In last month’s editorial, I mentioned how we were suffering from “peace fatigue.” I would go on to say now: we’re in a deep slumber.
To stir some life into the process, President Juan Manuel Santos shuffled his cabinet last month inviting some familiar faces from all sides of the political spectrum to form part of his end game administration.
All of this on the heels of a blistering speech at the United Nations General Assembly where he asked the global community for a total rethink on the war on drugs as it has failed for more than a decade to meet basic development objectives.
He appointed high-flying ministers Clara López Obregon (ex-Polo Democrático) for Labor and Rafael Pardo (ex-presidential candidate and Bogotá mayoral contender) as Presidential Minister, soon to be ensconced in this revamped “circle of trust.” Santos is convinced he has picked a winning team to sell the post-conflict agenda to Colombians and the world.
Other appointments include former Barranquilla mayor Elsa Noguera for Housing, Jorge Londoño in Justice, Jorge Eduardo Rojas with Transport, María Claudia Lacouture in International Commerce and Tourism, Germán Arce for Mining and Luis Alberto Murillo in Environment.
The appointments also send a clear message that the head of state needs a fresh slate for the remaining two years of his second administration — one which faces big challenges, such as revitalizing the peace process, listening to the business community as it clamors for clarity on comprehensive tax and pension reform, as well as the need for greater investment in planned infrastructure.
Two ministers who remain with their portfolios are Mauricio Cárdenas in Finance and María Angela Holguín as Chancellor.
A reliable source told me that the expected signing of the peace accord between the Colombian delegation in Havana and representatives of the Revolutionary Armed Forces of Colombia (FARC) could happen mid summer, allowing ex-combatants the required six months to congregate in verification zones and hand over their weapons before the legal framework to register themselves as a political party for the 2017 presidential race comes to term.
The FARC have always been inherently political and see themselves as “game changers” in politics. Hence, for more than four years, the government has sat down in Havana to “negotiate” with the oldest guerrilla insurgency in the world.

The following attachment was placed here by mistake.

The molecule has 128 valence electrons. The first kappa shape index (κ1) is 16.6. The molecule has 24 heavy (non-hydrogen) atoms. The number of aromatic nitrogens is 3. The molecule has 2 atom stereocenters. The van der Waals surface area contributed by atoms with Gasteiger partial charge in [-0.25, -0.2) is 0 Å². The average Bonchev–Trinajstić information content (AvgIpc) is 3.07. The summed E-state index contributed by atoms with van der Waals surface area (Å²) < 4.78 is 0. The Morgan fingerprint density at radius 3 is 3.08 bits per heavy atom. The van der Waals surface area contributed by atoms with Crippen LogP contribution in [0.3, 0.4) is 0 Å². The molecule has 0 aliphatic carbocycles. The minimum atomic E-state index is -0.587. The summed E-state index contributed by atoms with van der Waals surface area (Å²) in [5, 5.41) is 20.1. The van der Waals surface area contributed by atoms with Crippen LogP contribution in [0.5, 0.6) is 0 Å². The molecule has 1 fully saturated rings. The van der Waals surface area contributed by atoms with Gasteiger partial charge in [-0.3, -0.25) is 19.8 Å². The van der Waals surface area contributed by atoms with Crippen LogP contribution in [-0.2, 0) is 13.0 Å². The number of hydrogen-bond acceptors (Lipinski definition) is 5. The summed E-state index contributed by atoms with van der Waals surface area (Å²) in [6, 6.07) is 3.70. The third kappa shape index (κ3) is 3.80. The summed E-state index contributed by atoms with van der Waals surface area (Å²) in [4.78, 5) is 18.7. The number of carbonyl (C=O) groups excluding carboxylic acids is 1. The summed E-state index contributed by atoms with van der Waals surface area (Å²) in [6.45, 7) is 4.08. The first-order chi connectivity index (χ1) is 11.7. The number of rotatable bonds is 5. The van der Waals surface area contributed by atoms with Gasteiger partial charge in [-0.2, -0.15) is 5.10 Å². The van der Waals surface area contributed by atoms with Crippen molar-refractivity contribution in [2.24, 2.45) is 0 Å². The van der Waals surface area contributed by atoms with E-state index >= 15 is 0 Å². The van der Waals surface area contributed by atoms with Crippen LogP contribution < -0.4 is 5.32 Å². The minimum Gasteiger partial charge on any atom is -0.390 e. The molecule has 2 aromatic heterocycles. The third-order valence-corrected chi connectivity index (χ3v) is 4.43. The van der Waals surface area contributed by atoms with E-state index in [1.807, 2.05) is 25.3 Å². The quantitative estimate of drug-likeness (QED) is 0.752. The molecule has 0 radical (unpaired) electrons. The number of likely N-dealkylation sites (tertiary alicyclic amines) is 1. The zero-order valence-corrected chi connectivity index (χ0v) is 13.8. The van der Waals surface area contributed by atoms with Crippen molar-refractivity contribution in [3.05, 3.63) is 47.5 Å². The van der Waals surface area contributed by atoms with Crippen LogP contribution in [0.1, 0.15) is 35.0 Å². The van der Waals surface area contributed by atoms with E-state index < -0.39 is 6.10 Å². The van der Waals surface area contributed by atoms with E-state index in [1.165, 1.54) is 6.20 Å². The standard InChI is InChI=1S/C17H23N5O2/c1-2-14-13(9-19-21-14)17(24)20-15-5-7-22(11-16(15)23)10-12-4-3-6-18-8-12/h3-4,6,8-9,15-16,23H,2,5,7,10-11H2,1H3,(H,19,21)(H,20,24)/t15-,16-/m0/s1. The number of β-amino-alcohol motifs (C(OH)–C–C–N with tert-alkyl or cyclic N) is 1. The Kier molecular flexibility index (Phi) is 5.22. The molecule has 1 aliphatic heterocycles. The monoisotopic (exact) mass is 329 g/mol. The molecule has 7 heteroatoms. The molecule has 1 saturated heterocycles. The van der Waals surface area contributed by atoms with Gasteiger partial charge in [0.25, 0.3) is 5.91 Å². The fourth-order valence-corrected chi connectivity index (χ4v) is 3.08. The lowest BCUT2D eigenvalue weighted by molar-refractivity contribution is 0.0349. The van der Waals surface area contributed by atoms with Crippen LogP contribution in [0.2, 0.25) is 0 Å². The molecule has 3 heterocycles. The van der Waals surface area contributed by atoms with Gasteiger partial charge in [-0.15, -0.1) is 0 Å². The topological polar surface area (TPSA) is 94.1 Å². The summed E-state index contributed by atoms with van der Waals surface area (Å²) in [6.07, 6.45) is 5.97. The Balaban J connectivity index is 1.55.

The same cannot be said about the second insurgency in the country, the Ejercito de Liberación Nacional (ELN). The ELN has stated that it will enter into “conversations” with the government and one of its key conditions is the participation of 44 million Colombians in the dialogues.
This demand may have already conditioned the process to drag on longer than Santos’ remaining time in office.
Yet despite ministerial shuffling and skepticism over the fruition of parallel peace talks, Colombia is cementing a moment in its history. To understand this, one need only look as far as our borders.
Brazil has been crippled by corruption charges and Dilma Rousseff’s political legacy stumped by an impeachment vote just months before her country hosts the Olympics.
Venezuela is in shambles with rolling power and water outages, and rampant food shortages which have resulted in widespread looting. Maduro is on the ropes and faces a “total recall” referendum as 1.5 million Venezuelans bravely sign petitions to oust him from power. So far, his solution with dealing with the deep internal crisis is to offer civil servants a two-day workweek and to move the clocks forward half an hour.
Across the Darien Gap, Panama is exposed. The monumental Panama Papers leak has muddied the waters of its financial reputation confirming it to be a nation of tax evasion.
Also in his mid-term as President, Panama’s Juan Carlos Varela has pledged to begin a total overhaul of his country’s legal system to improve transparency in light of the shadowy havens and “offshore” industries.
On May 9, the Washington-based International Consortium of Investigative Journalists (ICIJ) released what is likely the largest-ever document dump, involving 200,000 companies, trusts, foundations and funds which were incorporated in tax havens from this tarnished isthmus to Hong Kong and Nevada.
Ecuador’s troubles weren’t man-made. A devastating 7.8-magnitude earthquake leveled towns and infrastructure along its Pacific coastline last month resulting in at least 650 deaths. Our thoughts and prayers continue to be with those brave and resilient people to our south.
Earthquakes can strike at any time and at any place. Tragically it was Ecuador which bore the brunt of nature’s most recent realignment and it will take many years for this small nation to rebuild itself, despite all the support from disaster relief agencies and foreign donations.
Last year — almost to the date — the world watched in horror as another earthquake, also of a 7.8-magnitude, struck Nepal, killing 9,000. On the first anniversary of this devastating event, the Himalayan nation has barely begun its recovery.
So as much as we complain about the vicissitudes of the peso, the arrogance of the guerrillas as they vie for political space, the arbitrariness of taxes, and the state of our roads, we are living an historic moment of transition, one which will hopefully bring peace and more prosperity for all.